Higher Chinese exports spell more Australian sales

Rising manufacturing shows China GDP is stable.

Just when the talk was that China may have peaked, causing a chill throughout the Australian economy, initial data and market sentiment coming out of the Chinese manufacturing industry is beginning to tell a different story.

As we reported earlier this month, the shipments of iron ore that China was holding off on for some time, hopefully to deflate prices, now can be clearly seen as flowing out of Australia, with exports up 33% compared to last year.

The giant Chinese steel industry needs the basic ingredients of iron ore and coking coal, so just like in a recipe, you have to assemble them before you can make your finished product. In this case, Chinese makers have already exported 43% more steel compared to last year, so they will have to replenish their supplies.

Coal imports have not been as strong, and that is reflected in the current spot prices, and further news stories about the troubles Australian coal producers are having point to that relative weakness. Australia accounts for 38% of all Chinese coal imports, but like iron ore, when the inventory gets low, the orders will come back.

Peabody Energy (NYSE: BTU), which just announced more layoffs at one of its Queensland coal mines, has projected that by 2017 global coal demand will rise from the current 7.7 billion tonnes to 8.9 billion tonnes, adding that 80% of the growth estimate will come from China and India.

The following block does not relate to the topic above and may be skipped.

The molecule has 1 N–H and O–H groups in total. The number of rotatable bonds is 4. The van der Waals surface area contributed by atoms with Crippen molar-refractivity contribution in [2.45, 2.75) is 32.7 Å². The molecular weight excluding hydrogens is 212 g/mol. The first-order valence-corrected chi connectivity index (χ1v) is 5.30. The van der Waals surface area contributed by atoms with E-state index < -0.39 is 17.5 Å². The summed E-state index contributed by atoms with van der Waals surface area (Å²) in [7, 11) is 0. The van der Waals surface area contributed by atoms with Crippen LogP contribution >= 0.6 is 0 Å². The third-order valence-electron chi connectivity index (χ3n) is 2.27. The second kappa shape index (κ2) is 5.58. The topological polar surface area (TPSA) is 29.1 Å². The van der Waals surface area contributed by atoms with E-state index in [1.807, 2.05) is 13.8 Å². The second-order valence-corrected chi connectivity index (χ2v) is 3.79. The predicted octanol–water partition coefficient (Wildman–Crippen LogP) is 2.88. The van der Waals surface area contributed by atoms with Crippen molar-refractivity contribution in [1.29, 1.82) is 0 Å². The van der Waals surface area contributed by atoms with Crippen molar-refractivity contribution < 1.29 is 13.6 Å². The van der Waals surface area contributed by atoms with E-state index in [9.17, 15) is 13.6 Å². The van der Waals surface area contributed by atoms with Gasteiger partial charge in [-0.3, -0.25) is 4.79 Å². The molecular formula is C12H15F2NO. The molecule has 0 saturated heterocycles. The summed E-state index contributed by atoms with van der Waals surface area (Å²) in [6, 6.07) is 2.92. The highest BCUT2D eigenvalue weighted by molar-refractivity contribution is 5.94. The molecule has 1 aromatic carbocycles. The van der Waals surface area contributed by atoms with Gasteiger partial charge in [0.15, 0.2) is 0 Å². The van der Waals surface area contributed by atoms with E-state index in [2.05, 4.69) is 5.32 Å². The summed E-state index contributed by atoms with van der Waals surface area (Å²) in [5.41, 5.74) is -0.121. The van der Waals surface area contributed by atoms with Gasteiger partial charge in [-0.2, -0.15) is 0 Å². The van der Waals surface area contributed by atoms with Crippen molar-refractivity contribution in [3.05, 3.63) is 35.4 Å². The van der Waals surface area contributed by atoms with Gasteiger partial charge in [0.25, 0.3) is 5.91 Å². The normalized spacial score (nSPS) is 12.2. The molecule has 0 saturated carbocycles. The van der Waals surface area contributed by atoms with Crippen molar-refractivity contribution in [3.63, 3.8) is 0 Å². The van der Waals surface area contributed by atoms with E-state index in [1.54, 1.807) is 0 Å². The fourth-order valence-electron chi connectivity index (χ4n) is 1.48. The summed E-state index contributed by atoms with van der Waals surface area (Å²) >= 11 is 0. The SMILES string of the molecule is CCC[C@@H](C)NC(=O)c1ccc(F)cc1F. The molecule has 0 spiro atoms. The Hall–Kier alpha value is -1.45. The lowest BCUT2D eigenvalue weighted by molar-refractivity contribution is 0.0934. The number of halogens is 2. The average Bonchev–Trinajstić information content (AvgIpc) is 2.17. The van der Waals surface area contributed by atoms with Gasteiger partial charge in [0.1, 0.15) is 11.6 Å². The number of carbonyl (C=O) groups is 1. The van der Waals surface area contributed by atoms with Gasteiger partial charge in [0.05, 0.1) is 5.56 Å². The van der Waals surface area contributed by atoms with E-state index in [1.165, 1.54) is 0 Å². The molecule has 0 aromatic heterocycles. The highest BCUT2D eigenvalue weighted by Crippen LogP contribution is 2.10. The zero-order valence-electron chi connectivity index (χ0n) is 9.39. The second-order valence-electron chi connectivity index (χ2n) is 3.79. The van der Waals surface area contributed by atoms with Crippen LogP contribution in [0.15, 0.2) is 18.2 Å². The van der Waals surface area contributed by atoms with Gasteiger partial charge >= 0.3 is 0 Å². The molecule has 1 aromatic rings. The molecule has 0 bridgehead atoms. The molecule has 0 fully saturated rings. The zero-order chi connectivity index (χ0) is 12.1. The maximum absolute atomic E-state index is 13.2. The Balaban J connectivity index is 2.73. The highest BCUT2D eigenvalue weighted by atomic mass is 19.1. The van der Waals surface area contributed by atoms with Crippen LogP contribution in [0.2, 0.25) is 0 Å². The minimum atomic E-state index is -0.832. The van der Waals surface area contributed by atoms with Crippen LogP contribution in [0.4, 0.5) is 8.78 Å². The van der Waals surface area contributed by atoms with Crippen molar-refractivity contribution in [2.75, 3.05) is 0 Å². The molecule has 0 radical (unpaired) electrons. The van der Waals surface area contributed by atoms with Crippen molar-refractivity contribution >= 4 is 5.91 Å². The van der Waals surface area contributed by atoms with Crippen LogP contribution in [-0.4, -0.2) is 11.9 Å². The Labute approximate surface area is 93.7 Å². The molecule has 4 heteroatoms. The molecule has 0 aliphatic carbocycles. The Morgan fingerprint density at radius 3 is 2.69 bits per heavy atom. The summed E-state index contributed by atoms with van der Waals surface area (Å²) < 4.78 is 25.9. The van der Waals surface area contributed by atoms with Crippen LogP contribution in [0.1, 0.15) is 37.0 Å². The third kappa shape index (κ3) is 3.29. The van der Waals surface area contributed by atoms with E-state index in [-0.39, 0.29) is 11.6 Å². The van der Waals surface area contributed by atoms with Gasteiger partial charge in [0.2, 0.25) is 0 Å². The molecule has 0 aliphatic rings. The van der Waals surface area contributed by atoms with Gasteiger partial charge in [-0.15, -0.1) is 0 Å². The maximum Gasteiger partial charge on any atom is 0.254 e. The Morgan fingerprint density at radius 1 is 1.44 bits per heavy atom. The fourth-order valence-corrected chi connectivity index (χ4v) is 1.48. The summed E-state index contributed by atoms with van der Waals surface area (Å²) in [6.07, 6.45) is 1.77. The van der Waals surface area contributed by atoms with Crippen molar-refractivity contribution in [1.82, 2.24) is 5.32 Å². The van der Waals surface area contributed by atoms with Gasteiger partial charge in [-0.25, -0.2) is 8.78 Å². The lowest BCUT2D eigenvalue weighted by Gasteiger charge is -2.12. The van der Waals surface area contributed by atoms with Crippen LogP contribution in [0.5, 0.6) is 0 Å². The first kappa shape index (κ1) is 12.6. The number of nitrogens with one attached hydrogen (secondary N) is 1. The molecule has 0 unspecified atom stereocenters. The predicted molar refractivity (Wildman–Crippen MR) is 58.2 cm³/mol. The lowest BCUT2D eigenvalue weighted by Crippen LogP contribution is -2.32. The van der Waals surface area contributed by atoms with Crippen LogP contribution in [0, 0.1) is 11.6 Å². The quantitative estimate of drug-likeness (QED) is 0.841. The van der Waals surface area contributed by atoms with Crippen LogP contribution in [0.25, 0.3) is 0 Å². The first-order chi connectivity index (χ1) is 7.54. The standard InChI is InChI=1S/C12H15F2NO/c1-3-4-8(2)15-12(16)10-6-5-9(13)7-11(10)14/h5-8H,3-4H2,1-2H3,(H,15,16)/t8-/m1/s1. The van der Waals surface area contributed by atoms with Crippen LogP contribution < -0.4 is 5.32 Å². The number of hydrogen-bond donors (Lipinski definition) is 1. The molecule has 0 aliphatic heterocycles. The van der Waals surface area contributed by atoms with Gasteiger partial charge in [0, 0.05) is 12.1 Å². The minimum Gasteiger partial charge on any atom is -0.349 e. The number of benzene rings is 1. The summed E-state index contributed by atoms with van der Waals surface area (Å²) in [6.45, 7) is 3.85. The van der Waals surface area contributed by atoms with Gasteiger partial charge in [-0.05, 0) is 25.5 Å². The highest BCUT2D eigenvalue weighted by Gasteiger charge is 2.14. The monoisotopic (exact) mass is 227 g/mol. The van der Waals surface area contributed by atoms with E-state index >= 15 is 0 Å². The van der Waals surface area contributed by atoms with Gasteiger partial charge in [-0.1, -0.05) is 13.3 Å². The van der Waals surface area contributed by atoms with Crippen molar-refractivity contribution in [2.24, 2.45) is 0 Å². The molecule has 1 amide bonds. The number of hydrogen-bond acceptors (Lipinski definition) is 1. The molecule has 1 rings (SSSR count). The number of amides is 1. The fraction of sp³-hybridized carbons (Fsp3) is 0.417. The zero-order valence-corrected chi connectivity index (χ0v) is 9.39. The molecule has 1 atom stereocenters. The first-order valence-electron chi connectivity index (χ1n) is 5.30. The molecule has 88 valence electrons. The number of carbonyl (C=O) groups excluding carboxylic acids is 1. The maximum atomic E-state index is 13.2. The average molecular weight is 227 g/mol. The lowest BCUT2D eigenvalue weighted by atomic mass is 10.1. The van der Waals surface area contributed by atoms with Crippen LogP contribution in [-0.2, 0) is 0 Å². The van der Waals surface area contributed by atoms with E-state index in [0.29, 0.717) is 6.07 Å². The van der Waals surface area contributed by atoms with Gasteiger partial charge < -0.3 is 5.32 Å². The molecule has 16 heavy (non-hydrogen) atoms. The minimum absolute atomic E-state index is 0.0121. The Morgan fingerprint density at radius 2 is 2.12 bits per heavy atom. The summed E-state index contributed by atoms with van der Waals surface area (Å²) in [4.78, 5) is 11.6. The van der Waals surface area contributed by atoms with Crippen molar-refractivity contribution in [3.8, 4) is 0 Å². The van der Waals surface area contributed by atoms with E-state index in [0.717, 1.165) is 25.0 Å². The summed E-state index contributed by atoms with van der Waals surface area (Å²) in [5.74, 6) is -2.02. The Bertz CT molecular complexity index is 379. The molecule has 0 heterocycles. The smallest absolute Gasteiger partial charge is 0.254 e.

Chinese factory output in general was up 10% in August compared to August 2012, retail was up 13.4% for the last 12-month period and the first eight months of 2013 saw a 20% increase in investment.

The Chinese government has set a 7.5% GDP growth target, and initiated action to stimulate railway investment and public housing construction. In addition, the central bank is easing lending to get business flowing and improve consumer confidence to spur on consumption.

Foolish takeaway

Noticing trends in stock prices is one way to spot strong growing companies, and you as an investor can do this easily every day. The real trick is to find out what those companies need for their production or how those products are used by the next company.

Learn about leading indicators for an industry, and when the headline news is sour, yet you are seeing the start of increased orders, production or shipping, you know that in due time the earnings will go up. That’s the point when you can buy stocks cheaply, and make your rate of return higher.

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Motley Fool contributor Darryl Daté-Shappard does not own shares in any company mentioned. 

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